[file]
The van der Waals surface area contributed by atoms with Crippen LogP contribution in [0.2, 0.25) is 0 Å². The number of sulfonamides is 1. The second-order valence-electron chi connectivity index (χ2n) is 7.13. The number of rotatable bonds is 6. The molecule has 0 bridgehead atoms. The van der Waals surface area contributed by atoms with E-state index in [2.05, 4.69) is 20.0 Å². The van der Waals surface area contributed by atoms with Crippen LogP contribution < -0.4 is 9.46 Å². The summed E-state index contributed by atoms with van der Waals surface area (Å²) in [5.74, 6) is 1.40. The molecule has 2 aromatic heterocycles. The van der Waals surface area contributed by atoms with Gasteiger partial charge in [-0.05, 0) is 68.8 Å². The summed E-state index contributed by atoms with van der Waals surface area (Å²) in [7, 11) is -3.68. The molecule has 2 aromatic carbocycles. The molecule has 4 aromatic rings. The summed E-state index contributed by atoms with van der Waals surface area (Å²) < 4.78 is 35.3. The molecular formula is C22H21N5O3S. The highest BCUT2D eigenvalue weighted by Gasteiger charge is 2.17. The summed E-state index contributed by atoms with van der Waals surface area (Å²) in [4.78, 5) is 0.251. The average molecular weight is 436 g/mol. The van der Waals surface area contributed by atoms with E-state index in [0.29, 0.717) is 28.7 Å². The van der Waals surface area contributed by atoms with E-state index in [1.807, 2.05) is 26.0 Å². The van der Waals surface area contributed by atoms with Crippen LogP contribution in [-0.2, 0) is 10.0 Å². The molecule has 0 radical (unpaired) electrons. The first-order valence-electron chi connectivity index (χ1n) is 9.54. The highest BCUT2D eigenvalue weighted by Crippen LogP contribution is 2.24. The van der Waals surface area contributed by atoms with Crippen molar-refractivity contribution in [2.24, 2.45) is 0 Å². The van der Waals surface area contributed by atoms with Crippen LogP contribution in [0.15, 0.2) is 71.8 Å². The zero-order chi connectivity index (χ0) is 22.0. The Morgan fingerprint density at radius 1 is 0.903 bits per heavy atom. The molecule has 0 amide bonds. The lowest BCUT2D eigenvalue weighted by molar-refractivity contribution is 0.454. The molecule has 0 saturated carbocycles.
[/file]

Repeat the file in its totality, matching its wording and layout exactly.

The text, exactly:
The van der Waals surface area contributed by atoms with Crippen LogP contribution in [0.2, 0.25) is 0 Å². The number of sulfonamides is 1. The second-order valence-electron chi connectivity index (χ2n) is 7.13. The number of rotatable bonds is 6. The molecule has 0 bridgehead atoms. The van der Waals surface area contributed by atoms with E-state index in [2.05, 4.69) is 20.0 Å². The van der Waals surface area contributed by atoms with Crippen LogP contribution < -0.4 is 9.46 Å². The summed E-state index contributed by atoms with van der Waals surface area (Å²) in [5.74, 6) is 1.40. The molecule has 2 aromatic heterocycles. The van der Waals surface area contributed by atoms with Gasteiger partial charge in [-0.05, 0) is 68.8 Å². The summed E-state index contributed by atoms with van der Waals surface area (Å²) in [7, 11) is -3.68. The molecule has 2 aromatic carbocycles. The molecule has 4 aromatic rings. The summed E-state index contributed by atoms with van der Waals surface area (Å²) < 4.78 is 35.3. The molecular formula is C22H21N5O3S. The highest BCUT2D eigenvalue weighted by Gasteiger charge is 2.17. The summed E-state index contributed by atoms with van der Waals surface area (Å²) in [4.78, 5) is 0.251. The average molecular weight is 436 g/mol. The van der Waals surface area contributed by atoms with E-state index in [0.29, 0.717) is 28.7 Å². The van der Waals surface area contributed by atoms with E-state index in [1.807, 2.05) is 26.0 Å². The van der Waals surface area contributed by atoms with Crippen LogP contribution in [-0.2, 0) is 10.0 Å². The molecule has 0 radical (unpaired) electrons. The first-order valence-electron chi connectivity index (χ1n) is 9.54. The highest BCUT2D eigenvalue weighted by Crippen LogP contribution is 2.24. The van der Waals surface area contributed by atoms with Crippen molar-refractivity contribution in [2.24, 2.45) is 0 Å². The van der Waals surface area contributed by atoms with Crippen LogP contribution in [0.15, 0.2) is 71.8 Å². The zero-order chi connectivity index (χ0) is 22.0. The Morgan fingerprint density at radius 1 is 0.903 bits per heavy atom. The molecule has 0 amide bonds. The lowest BCUT2D eigenvalue weighted by molar-refractivity contribution is 0.454. The molecule has 0 saturated carbocycles.